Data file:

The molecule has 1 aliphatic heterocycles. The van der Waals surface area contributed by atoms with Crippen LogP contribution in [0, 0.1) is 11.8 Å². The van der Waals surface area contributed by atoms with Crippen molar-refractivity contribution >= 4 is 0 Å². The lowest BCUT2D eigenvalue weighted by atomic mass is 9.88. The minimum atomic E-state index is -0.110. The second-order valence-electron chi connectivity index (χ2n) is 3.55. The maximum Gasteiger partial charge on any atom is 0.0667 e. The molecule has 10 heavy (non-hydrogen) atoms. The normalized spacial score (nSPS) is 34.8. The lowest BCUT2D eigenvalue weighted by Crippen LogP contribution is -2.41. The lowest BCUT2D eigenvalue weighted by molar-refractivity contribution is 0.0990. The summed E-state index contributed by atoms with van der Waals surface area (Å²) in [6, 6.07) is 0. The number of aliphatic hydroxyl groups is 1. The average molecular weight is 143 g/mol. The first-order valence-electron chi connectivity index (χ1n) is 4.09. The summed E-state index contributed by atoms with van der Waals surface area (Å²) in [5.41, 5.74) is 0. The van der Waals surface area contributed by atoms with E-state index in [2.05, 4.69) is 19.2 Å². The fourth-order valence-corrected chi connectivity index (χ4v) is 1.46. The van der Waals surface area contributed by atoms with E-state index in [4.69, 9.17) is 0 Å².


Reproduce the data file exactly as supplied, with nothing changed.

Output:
The molecule has 1 aliphatic heterocycles. The van der Waals surface area contributed by atoms with Crippen LogP contribution in [0, 0.1) is 11.8 Å². The van der Waals surface area contributed by atoms with Crippen molar-refractivity contribution >= 4 is 0 Å². The lowest BCUT2D eigenvalue weighted by atomic mass is 9.88. The minimum atomic E-state index is -0.110. The second-order valence-electron chi connectivity index (χ2n) is 3.55. The maximum Gasteiger partial charge on any atom is 0.0667 e. The molecule has 10 heavy (non-hydrogen) atoms. The normalized spacial score (nSPS) is 34.8. The lowest BCUT2D eigenvalue weighted by Crippen LogP contribution is -2.41. The lowest BCUT2D eigenvalue weighted by molar-refractivity contribution is 0.0990. The summed E-state index contributed by atoms with van der Waals surface area (Å²) in [6, 6.07) is 0. The number of aliphatic hydroxyl groups is 1. The average molecular weight is 143 g/mol. The first-order valence-electron chi connectivity index (χ1n) is 4.09. The summed E-state index contributed by atoms with van der Waals surface area (Å²) in [5.41, 5.74) is 0. The van der Waals surface area contributed by atoms with E-state index in [2.05, 4.69) is 19.2 Å². The fourth-order valence-corrected chi connectivity index (χ4v) is 1.46. The van der Waals surface area contributed by atoms with E-state index in [4.69, 9.17) is 0 Å².